The other thing that was different was the rules of the road. Not the actual rules (although I have something to say about those too) but the way of driving. Bangkok may have the second worst traffic in the world, but you rarely hear anyone beeping their horn. Karma is king and you can make the biggest driving error and people let it pass. And if you happened to get stopped by the police? Nothing a handful of baht won’t solve. But in Germany YOU GET BEEPED AT FOR THE SLIGHTEST HESITATION. And I write that in capitals because that’s what it feels like – like you are being shouted at all the time. However, if you want to park your car right outside a bakery, obstructing the street and basically being a massive hazard, that’s ok. Because bread is really important here.
Like most of the other things that stressed me out when we got here, it got better and now it’s no problem. But it helped knowing it wasn’t just me that struggled with this. There were other people in the same boat. Or car. And as it happens, I actually like the autobahn now. However, those fabled ‘no speed limit’ zones are sandwiched between varying speed limits which mean that it’s very easy to get a ticket. My husband’s collected a fair few. I have only the one (touch wood). I don’t know whether I got it because I was going 35 in a 30kmph zone or, as the photo showed, because I had my eyes shut. It was like I was showing off – neh neh, I’ve got so used to this driving lark I can do it with my eyes closed…
Driving in Germany – Top 5 Tips
Choose your car wisely
Let me preface this by saying I have no interest in cars whatsoever. As long as it gets me where I want to go (ok, I guess that depends on me more than the car), has a comfy seat and, ideally, a cup holder I’m happy.
But I am so pleased that we decided to get an automatic. If I’d have had to fiddle around with gears as well as concentrating on making sure I didn’t drive into oncoming traffic – it wouldn’t have been good. Top Gear contestant I am not. Friends who have more than two kids have said that cars with sliding doors have made getting in and out of parking spots a lot easier. And no, I’m not talking Lamborghini. I’m talking VW Sharan…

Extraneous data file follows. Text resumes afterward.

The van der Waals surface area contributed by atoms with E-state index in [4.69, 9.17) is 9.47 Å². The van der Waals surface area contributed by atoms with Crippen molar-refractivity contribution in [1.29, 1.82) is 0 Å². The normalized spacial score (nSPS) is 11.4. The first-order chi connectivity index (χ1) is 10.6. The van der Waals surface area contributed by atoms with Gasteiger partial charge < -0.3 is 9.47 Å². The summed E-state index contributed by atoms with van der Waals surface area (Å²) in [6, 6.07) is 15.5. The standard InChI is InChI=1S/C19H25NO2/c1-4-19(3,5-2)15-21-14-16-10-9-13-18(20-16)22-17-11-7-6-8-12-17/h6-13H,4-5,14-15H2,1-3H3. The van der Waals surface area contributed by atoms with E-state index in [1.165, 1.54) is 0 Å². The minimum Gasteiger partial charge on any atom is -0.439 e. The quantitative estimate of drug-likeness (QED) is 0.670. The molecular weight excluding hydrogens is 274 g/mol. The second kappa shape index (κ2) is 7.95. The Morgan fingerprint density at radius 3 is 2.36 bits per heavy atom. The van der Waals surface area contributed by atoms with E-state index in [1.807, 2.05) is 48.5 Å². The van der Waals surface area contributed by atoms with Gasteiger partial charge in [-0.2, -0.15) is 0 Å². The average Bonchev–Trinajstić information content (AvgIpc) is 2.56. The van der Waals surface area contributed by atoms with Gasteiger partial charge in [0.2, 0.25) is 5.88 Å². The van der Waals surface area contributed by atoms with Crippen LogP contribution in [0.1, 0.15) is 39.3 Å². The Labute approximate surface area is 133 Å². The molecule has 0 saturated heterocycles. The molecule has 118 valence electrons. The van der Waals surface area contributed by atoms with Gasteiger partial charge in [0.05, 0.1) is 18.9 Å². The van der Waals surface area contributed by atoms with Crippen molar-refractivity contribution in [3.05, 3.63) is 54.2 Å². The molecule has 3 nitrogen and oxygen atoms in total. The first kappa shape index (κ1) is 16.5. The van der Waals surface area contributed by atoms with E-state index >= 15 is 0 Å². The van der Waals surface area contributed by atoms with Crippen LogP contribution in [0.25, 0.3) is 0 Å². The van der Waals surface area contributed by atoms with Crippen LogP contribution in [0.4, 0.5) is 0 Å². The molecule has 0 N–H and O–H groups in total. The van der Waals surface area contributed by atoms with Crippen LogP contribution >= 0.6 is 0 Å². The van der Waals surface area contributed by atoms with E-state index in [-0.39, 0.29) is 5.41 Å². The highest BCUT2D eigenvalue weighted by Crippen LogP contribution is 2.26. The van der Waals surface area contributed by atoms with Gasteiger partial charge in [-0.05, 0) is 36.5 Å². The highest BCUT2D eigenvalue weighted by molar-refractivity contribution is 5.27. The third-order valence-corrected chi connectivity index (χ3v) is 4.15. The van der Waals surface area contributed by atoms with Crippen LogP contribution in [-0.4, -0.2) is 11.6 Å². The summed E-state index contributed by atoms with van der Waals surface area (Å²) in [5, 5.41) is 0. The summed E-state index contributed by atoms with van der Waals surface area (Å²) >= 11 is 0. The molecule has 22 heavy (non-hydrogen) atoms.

A Sat Nav will save your sanity
You know how I mentioned building that mental map? Well my sat nav helped to stop me from actually going mental as I was trying to build it.
Read up on road signs
When you’re driving in Germany not everything is the same. It was a while before I found out that you always give way to your right. The exception is when there’s a yellow diamond sign. I panicked at the thought of how many near-misses I might have had, thinking I was totally in the right. And on the right. (hopefully). If you are coming from the UK, here is more information, and here is a guide by the US military which is also useful.
Mind your manners
Now I know I’ve mentioned the beeping (which I hate) but take a tip from the Thais and don’t react. Abusive behaviour in the car could get you a fine, so better to count to ten and think of karma.
I have done this once – gesticulated, I mean, not counted to ten. Apparently I was too slow at an intersection. The woman behind me jumped out of her car and, screaming at me, tried to open my door. Luckily I was with my German friend who was as shocked as I was. Even luckier, a gap in the traffic appeared and off I went. I flicked her the V’s as we sped off (within the speed limit of course). As my friend said, ‘That’s a very British gesture, she probably thought you were doing the ‘Peace’ sign’. So, in a nutshell – try to be calm, doing the Peace sign may help, and remember there are nutters everywhere…
Winter tyres are a requirement when you are driving in Germany. I had thought that you had to have them on by a certain date, but this is not the case – the requirement is weather dependent. However, sometimes snow comes early. In that case it may be hard to get an appointment to get them fitted. So my advice is to get them booked in early and off your to-do list. For more information click here.